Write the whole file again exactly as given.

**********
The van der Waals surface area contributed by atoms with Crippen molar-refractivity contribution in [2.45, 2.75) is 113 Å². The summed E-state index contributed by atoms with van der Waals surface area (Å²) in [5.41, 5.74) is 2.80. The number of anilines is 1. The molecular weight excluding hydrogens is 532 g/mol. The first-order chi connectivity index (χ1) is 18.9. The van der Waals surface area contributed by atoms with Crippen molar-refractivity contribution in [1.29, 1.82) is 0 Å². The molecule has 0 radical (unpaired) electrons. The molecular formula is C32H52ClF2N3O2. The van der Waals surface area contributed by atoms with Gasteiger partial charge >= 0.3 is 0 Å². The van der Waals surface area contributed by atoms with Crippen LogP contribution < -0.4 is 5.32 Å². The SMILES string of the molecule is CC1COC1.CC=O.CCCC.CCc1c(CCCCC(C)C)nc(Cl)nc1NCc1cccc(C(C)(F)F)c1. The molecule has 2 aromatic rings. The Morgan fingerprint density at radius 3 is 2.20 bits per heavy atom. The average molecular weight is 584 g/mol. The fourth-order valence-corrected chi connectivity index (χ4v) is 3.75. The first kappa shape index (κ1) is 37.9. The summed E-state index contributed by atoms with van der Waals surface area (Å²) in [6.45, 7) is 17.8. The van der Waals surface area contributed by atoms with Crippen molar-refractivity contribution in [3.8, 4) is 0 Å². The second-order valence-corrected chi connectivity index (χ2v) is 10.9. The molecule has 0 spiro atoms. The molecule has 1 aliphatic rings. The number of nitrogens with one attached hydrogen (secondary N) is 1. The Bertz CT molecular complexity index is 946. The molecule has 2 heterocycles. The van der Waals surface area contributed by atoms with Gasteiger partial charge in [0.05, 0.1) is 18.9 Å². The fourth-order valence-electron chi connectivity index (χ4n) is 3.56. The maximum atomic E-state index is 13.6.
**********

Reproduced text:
The van der Waals surface area contributed by atoms with Crippen molar-refractivity contribution in [2.45, 2.75) is 113 Å². The summed E-state index contributed by atoms with van der Waals surface area (Å²) in [5.41, 5.74) is 2.80. The number of anilines is 1. The molecular weight excluding hydrogens is 532 g/mol. The first-order chi connectivity index (χ1) is 18.9. The van der Waals surface area contributed by atoms with Crippen molar-refractivity contribution in [1.29, 1.82) is 0 Å². The molecule has 0 radical (unpaired) electrons. The molecular formula is C32H52ClF2N3O2. The van der Waals surface area contributed by atoms with Gasteiger partial charge >= 0.3 is 0 Å². The van der Waals surface area contributed by atoms with Crippen LogP contribution < -0.4 is 5.32 Å². The SMILES string of the molecule is CC1COC1.CC=O.CCCC.CCc1c(CCCCC(C)C)nc(Cl)nc1NCc1cccc(C(C)(F)F)c1. The molecule has 2 aromatic rings. The Morgan fingerprint density at radius 3 is 2.20 bits per heavy atom. The average molecular weight is 584 g/mol. The fourth-order valence-corrected chi connectivity index (χ4v) is 3.75. The first kappa shape index (κ1) is 37.9. The summed E-state index contributed by atoms with van der Waals surface area (Å²) in [6.45, 7) is 17.8. The van der Waals surface area contributed by atoms with Crippen molar-refractivity contribution in [3.8, 4) is 0 Å². The second-order valence-corrected chi connectivity index (χ2v) is 10.9. The molecule has 0 spiro atoms. The molecule has 1 aliphatic rings. The number of nitrogens with one attached hydrogen (secondary N) is 1. The Bertz CT molecular complexity index is 946. The molecule has 2 heterocycles. The van der Waals surface area contributed by atoms with Gasteiger partial charge in [0.05, 0.1) is 18.9 Å². The fourth-order valence-electron chi connectivity index (χ4n) is 3.56. The maximum atomic E-state index is 13.6.